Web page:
Friday, July 4, 2008
Big Bugs on the Deschutes
I met Bill on the Upper Deschutes on Thursday. He had gotten there the day before and had success in stalking and catching a beautiful Brook Trout (see last pic). We fished the river around Cow Meadow. Last year there had been an intense hatch of Pale Evening Duns and, as a result, I had a good success with spinners. That had been late July. This year Spring had been late and we were early. Aside from Bill's fish, mosquitoes and otters were the most exciting thing happening on the river. After a day and great blood loss we moved on to the lower river.
Bill had heard that we might encounter the tail end of the salmon fly hatch. This report was seconded when we stopped into The Patient Angler Fly Shop in Bend to get an update and have our wallets lightened. Pumped up with new flies and novel ways of catching fish we left the shop and headed for the town of Madras. Then a little further on 97 North and a dirt road along the river brought us to Mecca Flat, the forefront of the hatch of Salmon and Golden Stone Flies.
The most sought after 100 square feet of real estate at Mecca Flat is not a campsite; it is the one lone tree that provides the only shade in the campground. The camping challenge is to find a place to kick back during the hot and intensely bright sunny afternoons between one and four. It was a relief not to have to battle the mosquitoes of the Upper Deschutes but the sun and the wind provided ample conversational material for domestic complaint.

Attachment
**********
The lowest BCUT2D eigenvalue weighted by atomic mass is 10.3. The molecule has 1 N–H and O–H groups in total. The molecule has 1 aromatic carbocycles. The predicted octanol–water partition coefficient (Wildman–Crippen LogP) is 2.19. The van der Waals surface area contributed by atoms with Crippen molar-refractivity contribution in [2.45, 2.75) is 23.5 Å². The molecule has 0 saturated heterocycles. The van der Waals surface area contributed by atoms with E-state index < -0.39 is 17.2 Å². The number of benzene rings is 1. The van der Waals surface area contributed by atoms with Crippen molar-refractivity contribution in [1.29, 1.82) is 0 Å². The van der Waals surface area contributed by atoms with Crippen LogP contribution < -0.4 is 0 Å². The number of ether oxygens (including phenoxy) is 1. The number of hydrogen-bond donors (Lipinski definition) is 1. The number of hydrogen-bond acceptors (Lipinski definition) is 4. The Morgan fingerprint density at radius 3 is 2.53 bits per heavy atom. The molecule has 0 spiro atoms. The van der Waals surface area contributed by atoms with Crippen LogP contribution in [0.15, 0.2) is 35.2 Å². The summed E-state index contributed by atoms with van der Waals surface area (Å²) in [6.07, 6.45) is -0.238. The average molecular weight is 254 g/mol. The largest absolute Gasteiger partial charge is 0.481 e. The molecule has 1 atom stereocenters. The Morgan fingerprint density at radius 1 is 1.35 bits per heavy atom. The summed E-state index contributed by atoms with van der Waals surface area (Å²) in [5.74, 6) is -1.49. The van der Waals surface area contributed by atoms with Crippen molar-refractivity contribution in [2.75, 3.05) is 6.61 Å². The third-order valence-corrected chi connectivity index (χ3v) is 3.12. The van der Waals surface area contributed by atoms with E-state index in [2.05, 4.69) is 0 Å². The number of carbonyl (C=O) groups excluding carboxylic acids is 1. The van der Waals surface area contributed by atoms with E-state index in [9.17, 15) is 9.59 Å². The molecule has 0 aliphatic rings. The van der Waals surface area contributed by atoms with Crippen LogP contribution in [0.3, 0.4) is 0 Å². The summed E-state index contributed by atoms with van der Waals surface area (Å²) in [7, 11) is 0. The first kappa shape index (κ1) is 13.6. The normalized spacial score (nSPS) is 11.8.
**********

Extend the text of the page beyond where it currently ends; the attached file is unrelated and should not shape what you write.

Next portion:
It wasn't until the second night, when I received information from some folks from Portland, that I began to catch fish. First I happened upon Evan as he was landing an 18" fish. He had been flipping a Hare's Ear in the current behind a fallen tree. Then later, as the sun had begun to set I saw fish leaping and jumping as it was being landed downstream from me. A nice young lady in a smart straw hat called, " Little yellow mayflies", as she passed by to fish up stream. I had been fixated on the big big stone flies I had seen flying and floating by. Though the sun had gone down, there was still too much light for the big patterns to fool the fish. It was not until later, when it was almost dark, that the fish were fooled by the size 2 and 4 artificial dry flies.
Later, I on my way back to camp I stopped at a camp. It was the party from Portland including Evan, Susan and "One Fly Fiji". Over beer and snacks we all exchanged stories and information collected during the day.
Bill and I stayed another two days. In which time I caught my biggest fish on a big golden stone nympth fly I had found in a tree, a few weeks earlier, on the McCloud. we had a great lunch at The Deschutes Crossing Restaraunt, witnessed a magnificent thunder storm drench the desert, fished in a lightning storm and viewed some of Oregon's unique scenery.